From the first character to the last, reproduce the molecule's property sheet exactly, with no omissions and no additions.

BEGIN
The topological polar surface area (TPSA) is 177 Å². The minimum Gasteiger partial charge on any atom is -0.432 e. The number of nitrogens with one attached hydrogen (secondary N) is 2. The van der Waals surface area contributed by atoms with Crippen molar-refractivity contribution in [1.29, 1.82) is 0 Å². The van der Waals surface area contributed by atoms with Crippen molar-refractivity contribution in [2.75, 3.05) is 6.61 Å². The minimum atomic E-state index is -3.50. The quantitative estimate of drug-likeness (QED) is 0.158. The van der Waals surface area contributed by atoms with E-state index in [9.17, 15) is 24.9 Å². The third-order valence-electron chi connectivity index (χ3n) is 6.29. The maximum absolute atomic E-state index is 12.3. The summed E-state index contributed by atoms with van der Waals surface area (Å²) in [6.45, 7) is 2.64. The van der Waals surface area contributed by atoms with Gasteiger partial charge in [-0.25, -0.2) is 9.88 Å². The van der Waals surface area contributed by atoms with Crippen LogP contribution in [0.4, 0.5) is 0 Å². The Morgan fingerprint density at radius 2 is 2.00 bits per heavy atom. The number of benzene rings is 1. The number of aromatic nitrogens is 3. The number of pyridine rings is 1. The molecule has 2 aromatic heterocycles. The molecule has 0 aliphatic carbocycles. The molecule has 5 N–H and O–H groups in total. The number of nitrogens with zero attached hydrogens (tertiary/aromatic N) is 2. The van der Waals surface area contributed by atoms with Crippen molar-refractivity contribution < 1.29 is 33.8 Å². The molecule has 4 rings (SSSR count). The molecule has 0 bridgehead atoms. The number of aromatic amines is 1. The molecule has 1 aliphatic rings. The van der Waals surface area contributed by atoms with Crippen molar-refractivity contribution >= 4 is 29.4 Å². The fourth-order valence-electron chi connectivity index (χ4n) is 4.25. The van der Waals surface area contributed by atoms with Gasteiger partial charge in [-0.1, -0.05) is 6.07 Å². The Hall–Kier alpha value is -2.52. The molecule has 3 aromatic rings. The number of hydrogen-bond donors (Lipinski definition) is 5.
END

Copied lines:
The topological polar surface area (TPSA) is 177 Å². The minimum Gasteiger partial charge on any atom is -0.432 e. The number of nitrogens with one attached hydrogen (secondary N) is 2. The van der Waals surface area contributed by atoms with Crippen molar-refractivity contribution in [1.29, 1.82) is 0 Å². The van der Waals surface area contributed by atoms with Crippen molar-refractivity contribution in [2.75, 3.05) is 6.61 Å². The minimum atomic E-state index is -3.50. The quantitative estimate of drug-likeness (QED) is 0.158. The van der Waals surface area contributed by atoms with E-state index in [9.17, 15) is 24.9 Å². The third-order valence-electron chi connectivity index (χ3n) is 6.29. The maximum absolute atomic E-state index is 12.3. The summed E-state index contributed by atoms with van der Waals surface area (Å²) in [6.45, 7) is 2.64. The van der Waals surface area contributed by atoms with Gasteiger partial charge in [-0.25, -0.2) is 9.88 Å². The van der Waals surface area contributed by atoms with Crippen LogP contribution in [0.4, 0.5) is 0 Å². The Morgan fingerprint density at radius 2 is 2.00 bits per heavy atom. The number of benzene rings is 1. The number of aromatic nitrogens is 3. The number of pyridine rings is 1. The molecule has 2 aromatic heterocycles. The molecule has 0 aliphatic carbocycles. The molecule has 5 N–H and O–H groups in total. The number of nitrogens with zero attached hydrogens (tertiary/aromatic N) is 2. The van der Waals surface area contributed by atoms with Crippen molar-refractivity contribution < 1.29 is 33.8 Å². The molecule has 4 rings (SSSR count). The molecule has 0 bridgehead atoms. The number of aromatic amines is 1. The molecule has 1 aliphatic rings. The van der Waals surface area contributed by atoms with Crippen molar-refractivity contribution >= 4 is 29.4 Å². The fourth-order valence-electron chi connectivity index (χ4n) is 4.25. The van der Waals surface area contributed by atoms with Gasteiger partial charge in [-0.1, -0.05) is 6.07 Å². The Hall–Kier alpha value is -2.52. The molecule has 3 aromatic rings. The number of hydrogen-bond donors (Lipinski definition) is 5.